Posted on 25 Jun 2021
WITI's 27th Annual Virtual Summit; June 22-24, 2021- Celebrating Ingenuity
With all its horrific challenges, an unforeseen upside of covid is that it forced us to enter a global village. Astonishingly, it opened doors for us in ways we couldn’t have imagined … created opportunities to expand our horizons. Women around the globe were called upon to use our ingenuity and re-harness technology … to create workarounds … and discover new and better ways of doing things. So come share your talents and triumphs at witi this june - and let 's celebrate ingenuity! The witi (women in technology international) 27th annual summit will feature insights, inspirations, and action items from tech-savvy women worldwide.
Posted on 07 Jun 2021
More than 120 orange statues at North Park honour Women in Science, Tech, Engineering and Math
If/ThenSheCan -- The Exhibit" at NorthPark Center in Dallas features life-size statues of women STEM stars. The bright orange sculptures were created by 3D scanning and 3D printing. The exhibit is sponsored by Lyda Hill Philanthropies in partnership with NorthPark. The bright orange sculptures created by 3D scanning and 3D printing are designed to inspire girls (and boys, too) to think about the careers they can have if they add science, technology, engineering and math to their playlist. The exhibit is sponsored by Lyda Hill Philanthropies in partnership with NorthPark. It’s being heralded as the largest collection of female statues ever assembled in one place and is the centerpiece of the Dallas-based foundation’s encompassing multimedia If/Then Initiative. There are more than 100 statues in the mall’s central courtyard, and another 14 stand resolutely at the base of the food court and theater escalator. Each has a QR code that links to a webpage of background, photos, videos and stories.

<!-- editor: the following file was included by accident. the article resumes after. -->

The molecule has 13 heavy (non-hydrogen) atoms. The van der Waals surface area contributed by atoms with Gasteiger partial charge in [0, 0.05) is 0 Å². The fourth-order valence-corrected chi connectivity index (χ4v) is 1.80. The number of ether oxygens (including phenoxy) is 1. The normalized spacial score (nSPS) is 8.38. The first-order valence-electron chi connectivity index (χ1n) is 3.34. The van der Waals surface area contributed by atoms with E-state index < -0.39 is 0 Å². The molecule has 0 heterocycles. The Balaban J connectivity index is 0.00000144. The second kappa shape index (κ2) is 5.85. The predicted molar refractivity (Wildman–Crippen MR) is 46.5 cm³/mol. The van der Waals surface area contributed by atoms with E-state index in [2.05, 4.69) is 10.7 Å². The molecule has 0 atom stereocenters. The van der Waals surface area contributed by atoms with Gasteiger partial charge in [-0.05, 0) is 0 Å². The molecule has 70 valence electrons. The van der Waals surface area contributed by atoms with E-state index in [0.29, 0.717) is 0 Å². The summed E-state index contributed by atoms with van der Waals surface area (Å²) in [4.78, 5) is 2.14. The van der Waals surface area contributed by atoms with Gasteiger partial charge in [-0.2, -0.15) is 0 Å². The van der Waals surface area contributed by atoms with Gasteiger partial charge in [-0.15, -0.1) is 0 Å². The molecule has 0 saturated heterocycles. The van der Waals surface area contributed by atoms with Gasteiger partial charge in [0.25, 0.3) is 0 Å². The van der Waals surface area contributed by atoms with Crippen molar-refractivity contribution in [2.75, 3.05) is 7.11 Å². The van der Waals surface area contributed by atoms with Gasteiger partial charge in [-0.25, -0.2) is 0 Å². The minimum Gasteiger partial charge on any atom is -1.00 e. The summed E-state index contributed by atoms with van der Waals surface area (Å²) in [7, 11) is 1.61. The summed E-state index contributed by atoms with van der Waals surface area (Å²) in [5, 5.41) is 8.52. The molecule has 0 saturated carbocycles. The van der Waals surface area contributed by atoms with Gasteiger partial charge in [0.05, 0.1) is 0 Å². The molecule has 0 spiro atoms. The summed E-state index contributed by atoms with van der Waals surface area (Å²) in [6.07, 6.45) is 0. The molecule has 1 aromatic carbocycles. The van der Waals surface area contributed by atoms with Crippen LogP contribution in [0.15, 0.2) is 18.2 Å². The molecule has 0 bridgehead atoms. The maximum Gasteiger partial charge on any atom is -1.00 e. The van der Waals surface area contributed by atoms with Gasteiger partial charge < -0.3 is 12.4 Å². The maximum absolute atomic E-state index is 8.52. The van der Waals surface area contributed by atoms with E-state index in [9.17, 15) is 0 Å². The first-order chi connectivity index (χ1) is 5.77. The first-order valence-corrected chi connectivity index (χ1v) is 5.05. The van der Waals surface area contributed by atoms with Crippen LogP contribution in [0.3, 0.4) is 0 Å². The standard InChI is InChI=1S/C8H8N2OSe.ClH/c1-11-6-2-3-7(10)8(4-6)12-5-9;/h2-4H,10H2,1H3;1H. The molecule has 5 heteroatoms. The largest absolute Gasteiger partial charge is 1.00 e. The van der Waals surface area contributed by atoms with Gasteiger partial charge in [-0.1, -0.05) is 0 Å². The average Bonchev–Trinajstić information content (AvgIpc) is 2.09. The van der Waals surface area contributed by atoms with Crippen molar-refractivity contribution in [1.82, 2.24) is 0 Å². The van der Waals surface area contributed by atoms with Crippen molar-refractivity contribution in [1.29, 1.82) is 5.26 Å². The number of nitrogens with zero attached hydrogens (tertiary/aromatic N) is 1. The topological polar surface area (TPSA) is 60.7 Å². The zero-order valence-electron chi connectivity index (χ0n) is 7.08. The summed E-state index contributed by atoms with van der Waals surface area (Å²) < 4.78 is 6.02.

Posted on 28 May 2021
Tory Burch and Nobel Prize winner Jennifer Doudna are teaming up to help women scientists
Tory Burch has helped thousands of women entrepreneurs through her eponymous foundation and its education programs, but very few recipients of her coveted one-year business fellowship have founded biotech or science-based companies. Jennifer Doudna, winner of the 2020 Nobel Prize in Chemistry and cofounder of genomics technology company Caribou Biosciences, says “being a brilliant scientist doesn’t automatically make someone a brilliant business person.” Saklayen will receive $10,000 for business education, up to $50,000 in research supplies, and access to other Tory Burch fellows as well as the Innovative Genomics Institute‘s network of scientists. The institute is a nonprofit, academic research organization founded by Doudna with an aim of applying research to real-world problems.
Posted on 28 May 2021
Gladys West - the 2021 recipient of the NCWIT Pioneer in Tech Award